Did you paint? Did you sing? Did you play an instrument in the school band or build a treehouse with your grandpa? Did you write stories or invent recipes?
Making is part of who we are as humans. It is hard-wired into us to create. And when we’re little, it’s all about the joy; it’s about exploration and risk-taking. It’s about connecting with someone who can teach us, or reaching someone through a product of our heart. It’s about sharing something about ourselves with the world and saying with an excited catch of our breath, “Look!”
But somewhere, somehow, a lot of that evaporates. We get caught up in the final product and overlook the importance of the process. We worry about judgment or failure. We compare ourselves to others and see another’s talent not as a gift to be shared, but as height we’ll never reach.
But we shouldn’t let that be. The health benefits of creativity are well proven.
- It reduces stress. Whether we’re creating ourselves or letting ourselves experience someone else’s creation, it soothes us and moves us. It lowers our blood pressure and raises our endorphins.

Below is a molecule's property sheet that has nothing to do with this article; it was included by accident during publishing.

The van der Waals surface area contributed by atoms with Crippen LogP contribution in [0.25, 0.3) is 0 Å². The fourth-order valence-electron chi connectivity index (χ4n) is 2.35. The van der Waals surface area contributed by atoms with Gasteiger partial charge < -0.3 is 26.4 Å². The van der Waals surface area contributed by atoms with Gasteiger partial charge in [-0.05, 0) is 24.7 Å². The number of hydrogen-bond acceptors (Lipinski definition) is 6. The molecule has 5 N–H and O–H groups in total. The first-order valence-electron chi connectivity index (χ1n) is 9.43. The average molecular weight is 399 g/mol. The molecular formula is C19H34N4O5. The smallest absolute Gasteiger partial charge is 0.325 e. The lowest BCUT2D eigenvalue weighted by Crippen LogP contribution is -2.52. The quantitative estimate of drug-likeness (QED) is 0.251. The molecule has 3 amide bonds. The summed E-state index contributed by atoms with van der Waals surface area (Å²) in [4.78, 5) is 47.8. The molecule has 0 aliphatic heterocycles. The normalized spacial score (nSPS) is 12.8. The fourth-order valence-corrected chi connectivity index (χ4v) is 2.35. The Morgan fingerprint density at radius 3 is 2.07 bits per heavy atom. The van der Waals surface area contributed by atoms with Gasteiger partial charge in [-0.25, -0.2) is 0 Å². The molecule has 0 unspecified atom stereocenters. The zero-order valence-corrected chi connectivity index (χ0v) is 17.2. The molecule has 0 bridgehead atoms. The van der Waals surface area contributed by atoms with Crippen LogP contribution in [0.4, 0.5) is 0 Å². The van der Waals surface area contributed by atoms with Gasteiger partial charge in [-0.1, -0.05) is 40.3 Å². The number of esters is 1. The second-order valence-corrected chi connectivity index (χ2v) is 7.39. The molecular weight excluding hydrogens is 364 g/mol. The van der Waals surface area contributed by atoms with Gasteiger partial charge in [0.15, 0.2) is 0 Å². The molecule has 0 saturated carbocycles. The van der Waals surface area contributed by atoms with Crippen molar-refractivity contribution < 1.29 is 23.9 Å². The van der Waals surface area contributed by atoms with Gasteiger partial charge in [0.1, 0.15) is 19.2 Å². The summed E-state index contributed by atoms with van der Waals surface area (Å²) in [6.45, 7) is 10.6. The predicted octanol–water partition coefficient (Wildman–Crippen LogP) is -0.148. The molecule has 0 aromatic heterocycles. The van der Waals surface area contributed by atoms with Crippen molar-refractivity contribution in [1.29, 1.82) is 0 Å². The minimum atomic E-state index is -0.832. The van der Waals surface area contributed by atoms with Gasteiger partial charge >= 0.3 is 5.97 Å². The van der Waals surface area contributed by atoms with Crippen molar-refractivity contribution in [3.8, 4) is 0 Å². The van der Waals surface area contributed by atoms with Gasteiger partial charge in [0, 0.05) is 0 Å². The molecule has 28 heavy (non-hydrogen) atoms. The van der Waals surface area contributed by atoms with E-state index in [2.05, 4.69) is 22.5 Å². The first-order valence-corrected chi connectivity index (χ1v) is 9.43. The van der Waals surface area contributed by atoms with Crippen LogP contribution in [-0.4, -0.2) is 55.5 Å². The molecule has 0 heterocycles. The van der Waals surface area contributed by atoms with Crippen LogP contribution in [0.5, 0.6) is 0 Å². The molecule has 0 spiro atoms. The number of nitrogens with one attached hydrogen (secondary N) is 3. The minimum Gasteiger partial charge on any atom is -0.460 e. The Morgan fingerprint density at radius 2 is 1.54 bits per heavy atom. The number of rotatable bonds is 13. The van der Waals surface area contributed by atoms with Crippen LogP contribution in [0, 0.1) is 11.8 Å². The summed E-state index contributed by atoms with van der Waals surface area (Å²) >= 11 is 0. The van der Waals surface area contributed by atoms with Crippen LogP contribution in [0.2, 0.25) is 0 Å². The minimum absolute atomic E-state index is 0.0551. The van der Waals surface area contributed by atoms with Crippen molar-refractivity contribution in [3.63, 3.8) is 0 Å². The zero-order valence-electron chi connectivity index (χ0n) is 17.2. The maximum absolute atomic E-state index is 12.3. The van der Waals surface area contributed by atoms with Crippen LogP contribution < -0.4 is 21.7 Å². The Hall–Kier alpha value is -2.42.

- It improves our mood. Wrapping ourselves in art, music, cooking or storytelling is a sure fire way to lift spirits and quiet our anxieties.
- It helps our brain. Learning a new skill or pushing ourselves to better an existing one is about the best brain exercise there is. Forcing our adult brains to form new neural pathways can help stave off dementias and even the milder cognitive impacts of normal aging.
So I challenge to you take up a skill! Resurrect something you used to love or close your eyes and point to a page in your local community center’s class offerings. Maybe in a few months time you’ll be able to:
Cook a new cuisine
Knit a cap
Paint a flower
Write a travel blog
Photo your kids or beloved pets
Play a new instrument
Dance the tango
Decorate a room
Sew a quilt
Preserve some fruit
Built a birdhouse
And on and on! So go ahead – it’s good for you! And I’d love to see what you make!!!
— Lori O’Hara